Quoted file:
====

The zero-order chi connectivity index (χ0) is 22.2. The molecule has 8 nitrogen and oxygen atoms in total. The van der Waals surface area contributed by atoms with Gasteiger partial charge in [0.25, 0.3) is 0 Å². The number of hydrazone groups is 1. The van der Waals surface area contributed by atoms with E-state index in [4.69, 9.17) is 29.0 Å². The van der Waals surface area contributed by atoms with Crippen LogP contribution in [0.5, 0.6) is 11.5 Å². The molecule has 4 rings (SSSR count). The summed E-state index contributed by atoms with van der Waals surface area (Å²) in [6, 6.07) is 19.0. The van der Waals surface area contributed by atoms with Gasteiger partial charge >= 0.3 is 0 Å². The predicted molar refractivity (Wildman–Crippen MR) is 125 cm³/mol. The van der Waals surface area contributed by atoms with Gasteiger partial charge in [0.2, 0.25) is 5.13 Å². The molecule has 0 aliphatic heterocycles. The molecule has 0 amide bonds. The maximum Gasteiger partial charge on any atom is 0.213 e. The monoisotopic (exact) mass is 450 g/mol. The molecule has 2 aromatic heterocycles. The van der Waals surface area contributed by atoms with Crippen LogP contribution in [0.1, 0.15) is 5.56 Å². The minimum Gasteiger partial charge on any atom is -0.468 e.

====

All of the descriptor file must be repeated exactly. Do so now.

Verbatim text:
The zero-order chi connectivity index (χ0) is 22.2. The molecule has 8 nitrogen and oxygen atoms in total. The van der Waals surface area contributed by atoms with Gasteiger partial charge in [0.25, 0.3) is 0 Å². The number of hydrazone groups is 1. The van der Waals surface area contributed by atoms with E-state index in [4.69, 9.17) is 29.0 Å². The van der Waals surface area contributed by atoms with Crippen LogP contribution in [0.5, 0.6) is 11.5 Å². The molecule has 4 rings (SSSR count). The summed E-state index contributed by atoms with van der Waals surface area (Å²) in [6, 6.07) is 19.0. The van der Waals surface area contributed by atoms with Gasteiger partial charge >= 0.3 is 0 Å². The predicted molar refractivity (Wildman–Crippen MR) is 125 cm³/mol. The van der Waals surface area contributed by atoms with Gasteiger partial charge in [0.2, 0.25) is 5.13 Å². The molecule has 0 aliphatic heterocycles. The molecule has 0 amide bonds. The maximum Gasteiger partial charge on any atom is 0.213 e. The monoisotopic (exact) mass is 450 g/mol. The molecule has 2 aromatic heterocycles. The van der Waals surface area contributed by atoms with Crippen LogP contribution in [0.1, 0.15) is 5.56 Å². The minimum Gasteiger partial charge on any atom is -0.468 e.